As a lot of my close friends know, I left my full time job in July and started working on a website providing children books subscription. At that time, I went into it knowing that it wouldn’t be wildly profitable. However, it was my childhood dream to own a bookstore so I plunged into it. I had time in between jobsearch anyway.
In those 3 months, I experienced what it was like to be self-employed and finally understood why salaried employees can never understand what entrepreneurs are thinking. It is wildly fascinating yet scary at times. The fascinating part is that all those things that we studied in our business management courses came alive and every decision you make, you make it for yourself and bear the consequences yourself. The business moves as fast as you want it to be and there’s no such thing as having to wait to clear bosses. As described to an ex-colleague, while designing the website, I was obsessed with making every circle the same size as the others and every square in line with the others, which was what I had to do in my last job doing risk reporting. However, I was perfectly happy doing it this time round, because I had a purpose for doing it: to create a good browsing experience. The scary part is that finances get a little stressful at times. Setting up a business is about capital outlay, and you really don’t know if you will make the money back.
And just when I was about to launch, a job offer came in. It is a paycut, but it was what I wanted to do. I started worrying about the shop and whether to launch, but it felt like a waste of my efforts if I don’t. So I still did. So when I start work, the whole thing will become a family business and logistics will be handled by my family. I don’t know how long we will last but for now, I’m happy that my childhood dream came true. My dream for the shop is to provide books and educational materials for young children at reasonable prices, so that Baby E and her generation can grow up learned, regardless of income levels of their parents. The mode of delivery for now is to curate books once a month to put in the store, and consolidate orders for the store so that we can achieve lower prices for all. There is a yearly review for it, so when it’s time to pay “rent” (hosting fees), we’ll decide whether to continue or shut it down. It’s all fluid now because we don’t know what lies ahead.
But meanwhile, it felt good to have set up something like that when I’ve been a salaried worker all my life. This is probably information that people would set up a seminar and charge fees for, but I wanted to share this information with my friends who want to become entrepreneurs too: how to go about setting up a shop online. And the following is a general outline of how to go about doing it.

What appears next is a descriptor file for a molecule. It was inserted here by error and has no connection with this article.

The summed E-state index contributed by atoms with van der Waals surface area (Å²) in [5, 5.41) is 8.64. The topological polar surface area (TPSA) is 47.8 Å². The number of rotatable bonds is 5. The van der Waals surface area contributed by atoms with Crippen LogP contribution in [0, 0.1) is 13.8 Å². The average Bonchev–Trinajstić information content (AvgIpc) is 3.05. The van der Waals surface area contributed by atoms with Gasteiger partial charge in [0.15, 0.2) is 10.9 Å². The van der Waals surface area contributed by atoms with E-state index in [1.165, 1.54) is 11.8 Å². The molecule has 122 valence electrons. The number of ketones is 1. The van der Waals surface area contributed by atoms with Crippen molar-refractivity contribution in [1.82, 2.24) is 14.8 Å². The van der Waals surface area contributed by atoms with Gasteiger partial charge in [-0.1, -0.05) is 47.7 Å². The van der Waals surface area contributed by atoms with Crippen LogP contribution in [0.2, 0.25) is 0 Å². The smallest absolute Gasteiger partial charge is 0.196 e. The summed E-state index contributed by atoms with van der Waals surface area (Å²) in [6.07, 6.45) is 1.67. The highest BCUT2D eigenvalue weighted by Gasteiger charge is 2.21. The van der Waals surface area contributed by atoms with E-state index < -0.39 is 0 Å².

- Register with ACRA – There is a small number of businesses that are exempted. So check their website.
- Decide on the platform you want to be on – The easy way out is of course to use platforms like Lazada, Qoo10, Shopee etc, but you will then depend on them for advertising and if they shut down one day, your business is gone. If you want to set up a website, decide on domain, webhost etc.
- Set up your website, company email etc. Commoners like me who do not know how to code usually opt for website builders and an ecommerce store plugin. And a business email from Google… there are cheaper alternatives though. A business email from Namecheap costs less than USD1 a month.
- Seek suppliers and sort out logistics like packaging in the mean time.
- Then decide on how you are going to market your business
Lots to share but hard to put everything in a blog post so friends who would like to set something up, give me a ping and I’m happy to help! After all, YOLO.
Oh yes, almost forgot. My dream book store is located at www.thecuriouslearner.org. There is a giveaway happening now to celebrate its launch. No purchases required to take part! We’re still debating whether to make the titles from past months available in future months (but logistically it seems difficult) but for now titles are only available in the month they’re curated for. Let us know your thoughts about this issue!